Put down the agate-type team capsules. Stop studying 3-point shooting percentages. If you want the best chance at winning your NCAA tournament office pool -- held purely for nonmonetary, recreational purposes, of course -- only one bracket-picking method makes sense.
Selecting upsets is fun; predicting the giant killer no one else saw coming (such as Santa Clara over Arizona in 1993) can secure intracubicle bragging rights for life. As an overall strategy, however, picking upsets is not only dumb but the uniquely human kind of dumb that comes from outsmarting ourselves. So says a recently released study from Indiana University and the University of Wyoming that finds that:
1. People pick too many upsets, as their average predictive performance fares worse than the tournament seeding and no better than chance;
2. People can't help but pick too many upsets, via a phenomenon known as probability matching.
"The bottom line is that we think we can do better than the seedings," says Ed Hirt, one of the study's authors and a professor in Indiana's department of psychological and brain sciences. "We know more and can figure out who is hot, who is overconfident or a choker in the tournament. But all the information we have is likely already accounted for in the seedings anyway, so our illusory belief that we can do better actually hurts our performance."
First, the numbers: Looking at the average performance of individuals in the 2004 and 2005 ESPN.com Tournament Challenge, the study found that participants were 75.2 percent correct in '04 (72.9 percent in '05), while going chalk would have resulted in being 87.5 percent correct in '04 (75.0 percent in '05).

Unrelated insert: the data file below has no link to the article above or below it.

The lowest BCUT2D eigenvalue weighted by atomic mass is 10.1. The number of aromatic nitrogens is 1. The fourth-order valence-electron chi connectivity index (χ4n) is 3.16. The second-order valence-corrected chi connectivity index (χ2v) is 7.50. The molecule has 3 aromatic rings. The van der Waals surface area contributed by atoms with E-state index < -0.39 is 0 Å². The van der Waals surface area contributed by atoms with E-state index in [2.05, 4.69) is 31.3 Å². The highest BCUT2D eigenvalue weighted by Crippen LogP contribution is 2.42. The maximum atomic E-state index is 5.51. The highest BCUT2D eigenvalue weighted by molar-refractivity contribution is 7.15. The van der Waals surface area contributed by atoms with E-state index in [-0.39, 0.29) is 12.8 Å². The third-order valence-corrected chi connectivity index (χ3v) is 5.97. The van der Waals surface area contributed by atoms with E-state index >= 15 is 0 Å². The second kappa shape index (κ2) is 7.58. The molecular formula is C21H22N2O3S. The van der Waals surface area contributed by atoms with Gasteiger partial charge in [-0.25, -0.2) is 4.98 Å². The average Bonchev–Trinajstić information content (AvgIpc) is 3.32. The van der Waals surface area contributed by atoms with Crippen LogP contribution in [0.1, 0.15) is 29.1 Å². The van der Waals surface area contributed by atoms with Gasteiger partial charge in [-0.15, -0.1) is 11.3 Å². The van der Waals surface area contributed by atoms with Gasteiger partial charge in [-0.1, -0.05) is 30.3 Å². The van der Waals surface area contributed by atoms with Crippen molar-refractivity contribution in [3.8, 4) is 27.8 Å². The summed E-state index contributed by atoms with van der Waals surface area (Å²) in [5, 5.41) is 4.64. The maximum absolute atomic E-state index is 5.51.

If NCAA tournament upsets are essentially random, then why the insistence on making lousy picks? Hirt attributes much of it to probability matching, which in the context of the NCAA tournament basically means that individuals are aware that certain upsets seem to happen regularly and ill-advisedly make picks accordingly. Take the 5-12 games: Most people feel compelled to pick one upset -- it happens every year! -- even though they'd be statistically better off to select the four favorites.
"The best analogy I can make is a student who has to guess at the end of a multiple-choice test where they weren't able to get to all the items," Hirt says. "Your best bet is to guess the same response for all the rest, so that you get at least some of them right.
"However, people may think that the teacher tends to have certain probabilities of answers being correct. You think your teacher has a 20 percent A, 20 percent B, 40 percent C and 20 percent D, so if you have 10 blank ones, you guess two A, two B, four C, and two D. By doing so, you may get none of them right -- but if you put C all the time, you would get four correct. That's how I think of it."
And that, in turn, brings up another good reason to go chalk: It's less of a headache.